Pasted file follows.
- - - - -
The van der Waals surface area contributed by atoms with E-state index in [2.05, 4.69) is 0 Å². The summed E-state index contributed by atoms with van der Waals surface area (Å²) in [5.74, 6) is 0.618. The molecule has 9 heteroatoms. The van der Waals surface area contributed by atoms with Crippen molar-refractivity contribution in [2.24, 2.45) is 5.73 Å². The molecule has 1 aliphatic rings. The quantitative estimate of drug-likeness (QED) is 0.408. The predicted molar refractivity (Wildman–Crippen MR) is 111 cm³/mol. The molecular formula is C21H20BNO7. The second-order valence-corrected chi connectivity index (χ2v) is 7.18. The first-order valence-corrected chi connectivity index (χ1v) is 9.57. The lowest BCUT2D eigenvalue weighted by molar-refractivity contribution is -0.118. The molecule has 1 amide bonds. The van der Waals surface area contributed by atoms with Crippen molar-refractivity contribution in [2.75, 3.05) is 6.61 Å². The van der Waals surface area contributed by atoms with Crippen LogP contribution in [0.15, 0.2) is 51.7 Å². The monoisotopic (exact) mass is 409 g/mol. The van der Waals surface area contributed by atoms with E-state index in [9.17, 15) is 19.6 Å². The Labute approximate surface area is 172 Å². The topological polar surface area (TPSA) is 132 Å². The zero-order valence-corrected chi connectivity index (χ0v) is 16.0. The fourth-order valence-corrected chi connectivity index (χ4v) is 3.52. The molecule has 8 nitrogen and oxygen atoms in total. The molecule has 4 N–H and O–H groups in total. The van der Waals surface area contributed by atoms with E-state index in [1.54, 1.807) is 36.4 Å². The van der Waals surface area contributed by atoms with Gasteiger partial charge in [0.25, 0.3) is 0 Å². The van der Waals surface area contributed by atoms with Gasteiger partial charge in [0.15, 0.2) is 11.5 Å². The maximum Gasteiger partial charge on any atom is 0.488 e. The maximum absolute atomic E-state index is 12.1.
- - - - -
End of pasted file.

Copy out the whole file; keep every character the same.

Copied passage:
The van der Waals surface area contributed by atoms with E-state index in [2.05, 4.69) is 0 Å². The summed E-state index contributed by atoms with van der Waals surface area (Å²) in [5.74, 6) is 0.618. The molecule has 9 heteroatoms. The van der Waals surface area contributed by atoms with Crippen molar-refractivity contribution in [2.24, 2.45) is 5.73 Å². The molecule has 1 aliphatic rings. The quantitative estimate of drug-likeness (QED) is 0.408. The predicted molar refractivity (Wildman–Crippen MR) is 111 cm³/mol. The molecular formula is C21H20BNO7. The second-order valence-corrected chi connectivity index (χ2v) is 7.18. The first-order valence-corrected chi connectivity index (χ1v) is 9.57. The lowest BCUT2D eigenvalue weighted by molar-refractivity contribution is -0.118. The molecule has 1 amide bonds. The van der Waals surface area contributed by atoms with Crippen molar-refractivity contribution in [2.75, 3.05) is 6.61 Å². The van der Waals surface area contributed by atoms with Crippen LogP contribution in [0.15, 0.2) is 51.7 Å². The monoisotopic (exact) mass is 409 g/mol. The van der Waals surface area contributed by atoms with E-state index in [9.17, 15) is 19.6 Å². The Labute approximate surface area is 172 Å². The topological polar surface area (TPSA) is 132 Å². The zero-order valence-corrected chi connectivity index (χ0v) is 16.0. The fourth-order valence-corrected chi connectivity index (χ4v) is 3.52. The molecule has 8 nitrogen and oxygen atoms in total. The molecule has 4 N–H and O–H groups in total. The van der Waals surface area contributed by atoms with E-state index in [1.54, 1.807) is 36.4 Å². The van der Waals surface area contributed by atoms with Gasteiger partial charge in [0.25, 0.3) is 0 Å². The van der Waals surface area contributed by atoms with Gasteiger partial charge in [0.15, 0.2) is 11.5 Å². The maximum Gasteiger partial charge on any atom is 0.488 e. The maximum absolute atomic E-state index is 12.1.